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Canada is 38th in the latest global COVID-19 vaccine ranking – News 1130

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VANCOUVER (NEWS 1130) – As COVID-19 vaccines continue to be administered across the country, a new ranking shows Canada is lagging behind many other nations when it comes to just how fast we’re inoculating our population.

According to the Bloomberg vaccine tracker, Canada has slipped to 38th in the world when it comes to vaccination rates per 100 people.

As of the morning of Thursday, Feb. 11, Canada was ranked the 38th country by Bloomberg’s vaccine tracker based on vaccination rates per 100 people. (Courtesy Bloomberg)

If we include the European Union, Canada slips down by one more spot.

Countries ranked ahead of Canada include some of the nation’s closest allies, including the U.K. and the U.S., which are both in the top 10, as well as countries like Israel, which tops the list, and the United Arab Emirates.

While infectious diseases expert Dr. Isaac Bogoch says Canada could have done better in its efforts, he believes the situation will improve.

“I do appreciate it has been slow, that’s just a matter of accessing vaccinations. But it does appear, based on what we’re hearing, that we will meet our mid-term and longer-term goals, with the longer-term goal of having every Canadian vaccinated by the late summer of early fall of 2021,” he explains. “I still think that’s pretty reasonable.”

Federal officials have repeatedly said it’s expected the country will have enough vaccines for every Canadian who wants one to get a shot by the end of September.

This is despite recent delays in shipments from Pfizer-BioNTech and Moderna — the two approved COVID-19 vaccines in Canada at this time.

Bogoch notes the vaccines that we have received have largely been used to inoculate people who need it the most.

“We started vaccinations in mid-December of 2020. Yeah, it’s been slow, but we’ve targeted our highly vulnerable populations and it appears that the taps are really going to turn on in April,” he says.

Without the ability to produce vaccines domestically yet, Canada is dependent on foreign-based companies for its supply.

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Bogoch points to the need to improve production capacity here, adding we simply don’t have the buying power of the U.S., the E.U., or the U.K.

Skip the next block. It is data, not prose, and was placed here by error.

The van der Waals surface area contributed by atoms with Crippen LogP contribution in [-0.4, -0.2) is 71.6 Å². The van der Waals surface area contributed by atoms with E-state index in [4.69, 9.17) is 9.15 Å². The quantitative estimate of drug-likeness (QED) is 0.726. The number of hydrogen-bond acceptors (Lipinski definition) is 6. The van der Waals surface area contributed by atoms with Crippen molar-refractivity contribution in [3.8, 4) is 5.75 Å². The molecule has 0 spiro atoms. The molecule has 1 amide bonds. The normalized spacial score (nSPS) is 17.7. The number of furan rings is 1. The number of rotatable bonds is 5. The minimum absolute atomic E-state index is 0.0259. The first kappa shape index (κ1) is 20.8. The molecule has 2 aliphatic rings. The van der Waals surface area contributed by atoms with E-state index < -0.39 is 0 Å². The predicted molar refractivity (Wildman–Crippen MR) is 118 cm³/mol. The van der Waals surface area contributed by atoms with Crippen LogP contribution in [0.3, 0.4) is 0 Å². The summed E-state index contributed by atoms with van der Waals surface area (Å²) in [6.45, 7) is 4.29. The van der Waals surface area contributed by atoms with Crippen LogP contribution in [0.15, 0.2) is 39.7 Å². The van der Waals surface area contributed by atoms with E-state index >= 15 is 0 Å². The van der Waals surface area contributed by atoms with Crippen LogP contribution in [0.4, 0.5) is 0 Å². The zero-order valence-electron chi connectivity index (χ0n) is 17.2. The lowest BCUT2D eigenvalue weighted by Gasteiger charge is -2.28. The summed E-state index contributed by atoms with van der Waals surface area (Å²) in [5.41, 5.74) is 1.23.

Prime Minister Justin Trudeau announced in early February that Canada had signed a memorandum of understanding with Novavax to produce COVID-19 vaccines in Montreal. However, the new National Research Council biomanufacturing facility where this would happen is still under construction and Novavax’s vaccine candidate is still awaiting Health Canada approval.

The prime minister did not provide a timeline for when Canadians can expect domestic production to begin, only that it would start once the facility is completed.

While Trudeau said recent funding has accelerated construction, work is only expected to be completed by the end of the year.

“We’ve relied on foreign companies in foreign countries to produce and ship [vaccines] to us. Our neighbour, our friendly neighbour, who can produce these locally is not shipping vaccines to us. So when you put this all in perspective, I think we have to just have a realistic conversation about what we were actually going to do in a situation like this and how we were going to do it,” Bogoch tells NEWS 1130. “And when you consider those aspects, I think we’re exactly where you’d expect us to be.”

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Nova Scotia Health advises of potential COVID-19 exposure at 7 locations, flight – HalifaxToday.ca

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NEWS RELEASE
NOVA SCOTIA HEALTH PUBLIC HEALTH
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Nova Scotia Health Public Health is advising of potential exposure to COVID-19 at 7 locations in the Central Zone as well as an Air Canada flight. In addition to media releases, all potential exposure notifications are listed here: http://www.nshealth.ca/covid-exposures.

Anyone who worked at or visited the following locations on the specified dates and times should immediately visit covid-self-assessment.novascotia.ca/ to book a COVID-19 test, regardless of whether or not they have COVID-19 symptoms. You can also call 811 if you don’t have online access or if you have other symptoms that concern you.